- Web Development: CSS3 and Responsive Design

Web Development: CSS3 and Responsive Design

History of CSS

At the inception of the Web, Tim Berners-Lee had little regard for relinquishing control over visual design to web developers. However, HÃ¥kon Wium Lie challenged this by proposing a technology called Cascading Style Sheet (CSS) in 1994. While immature in design, people loved the idea of separating HTML elements from additional style, and CSS rose to prominence throughout the 1990s.


The CSS3 draft was published in 1999, rolling out a number of new useful features unavailable in older browsers (notably IE). Thankfully, today's modern browsers are fully capable of handling these new features, including the following:

  • Rounded corners
  • Box and text shadows
  • Multi-column div components
  • Opacity (transparency and translucency)
  • Custom typeface support (in addition to web-safe fonts)
  • 2D and 3D transmation (rotation, scaling, etc.)
  • Animation

However, there is another important contribution that transformed the Web industry.

Responsive Design

Responsive design is an approach to create pages that accommodate a wide range of devices, and CSS3 allows developers to create a single web page that "responds" to the size of each browser and rearranges its elements accordingly. This eliminates the need to build websites exclusively designed for mobile devices, allowing a single website to "gracefully degrade" as the screen size becomes smaller.

Below is an example of media query, a CSS technique that allows responsive design:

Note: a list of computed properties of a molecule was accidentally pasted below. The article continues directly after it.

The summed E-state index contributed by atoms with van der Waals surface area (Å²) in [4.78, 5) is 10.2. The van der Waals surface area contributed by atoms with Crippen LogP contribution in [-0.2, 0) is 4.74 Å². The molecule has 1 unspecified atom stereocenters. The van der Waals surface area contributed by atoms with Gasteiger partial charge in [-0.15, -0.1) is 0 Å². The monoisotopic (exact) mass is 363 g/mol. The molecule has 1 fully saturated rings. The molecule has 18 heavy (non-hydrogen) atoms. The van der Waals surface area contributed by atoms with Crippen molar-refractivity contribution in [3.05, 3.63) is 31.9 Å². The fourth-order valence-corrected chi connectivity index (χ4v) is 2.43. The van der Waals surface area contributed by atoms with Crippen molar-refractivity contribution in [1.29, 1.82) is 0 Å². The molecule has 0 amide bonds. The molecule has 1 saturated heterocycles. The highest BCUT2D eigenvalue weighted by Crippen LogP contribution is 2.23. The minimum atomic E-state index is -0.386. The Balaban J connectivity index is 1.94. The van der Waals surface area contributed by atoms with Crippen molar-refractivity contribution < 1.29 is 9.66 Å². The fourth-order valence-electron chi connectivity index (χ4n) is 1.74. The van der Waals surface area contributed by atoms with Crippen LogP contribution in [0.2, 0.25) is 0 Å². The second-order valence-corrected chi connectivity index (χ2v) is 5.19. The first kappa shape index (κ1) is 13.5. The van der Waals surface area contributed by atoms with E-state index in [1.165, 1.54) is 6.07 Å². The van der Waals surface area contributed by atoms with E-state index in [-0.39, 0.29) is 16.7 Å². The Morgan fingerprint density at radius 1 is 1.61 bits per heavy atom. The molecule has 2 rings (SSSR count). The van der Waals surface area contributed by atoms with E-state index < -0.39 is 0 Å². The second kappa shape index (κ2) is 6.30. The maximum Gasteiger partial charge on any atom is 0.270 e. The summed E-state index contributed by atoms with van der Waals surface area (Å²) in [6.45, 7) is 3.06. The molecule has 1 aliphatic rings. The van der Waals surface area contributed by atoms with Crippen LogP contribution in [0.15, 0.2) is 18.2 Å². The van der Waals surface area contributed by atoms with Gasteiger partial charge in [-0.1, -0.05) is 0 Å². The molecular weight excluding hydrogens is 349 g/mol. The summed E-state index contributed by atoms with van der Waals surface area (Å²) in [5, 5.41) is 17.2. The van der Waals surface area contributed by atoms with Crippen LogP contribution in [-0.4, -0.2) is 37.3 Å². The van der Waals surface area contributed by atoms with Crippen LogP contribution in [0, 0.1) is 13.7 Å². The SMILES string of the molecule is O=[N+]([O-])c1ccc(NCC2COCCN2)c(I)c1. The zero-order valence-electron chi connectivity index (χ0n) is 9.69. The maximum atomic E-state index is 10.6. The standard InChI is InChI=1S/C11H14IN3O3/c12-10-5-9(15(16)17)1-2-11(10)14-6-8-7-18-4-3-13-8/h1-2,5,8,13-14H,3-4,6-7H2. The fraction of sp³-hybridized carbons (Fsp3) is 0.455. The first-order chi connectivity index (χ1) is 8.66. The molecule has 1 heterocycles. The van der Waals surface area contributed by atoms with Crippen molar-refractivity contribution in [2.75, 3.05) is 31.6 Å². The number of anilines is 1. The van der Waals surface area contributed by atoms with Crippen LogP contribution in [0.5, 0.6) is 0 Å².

@media screen and (min-width: 1200px) {
    body { background-color: lightblue; }
@media screen and (min-width: 990px) and (max-width: 1190px) {
    body { background-color: pink; }
@media screen and (min-width: 768px) and (max-width: 989px) {
    body { background-color: lightgreen; }
@media screen and (max-width: 767px) {
    body { background-color: black; }


With this new enhancement, web developers can assume different approaches to responsive design. These approaches vary according to project requirements, and can be classified as the following:

  • Mobile first: Developers prioritize the mobile experience of the website first and foremost, with room to further enhance the website experience.
  • Unobtrusive JS: Websites rely little on JavaScript in favour of keeping the code purely HTML/CSS. This generally means that JavaScript code is kept at minimal and lightweight.
  • Graceful degradation: Developers generally focus on creating ideal desktop experiences, but also ensure that the layout rearranges to fit smaller devices with ease.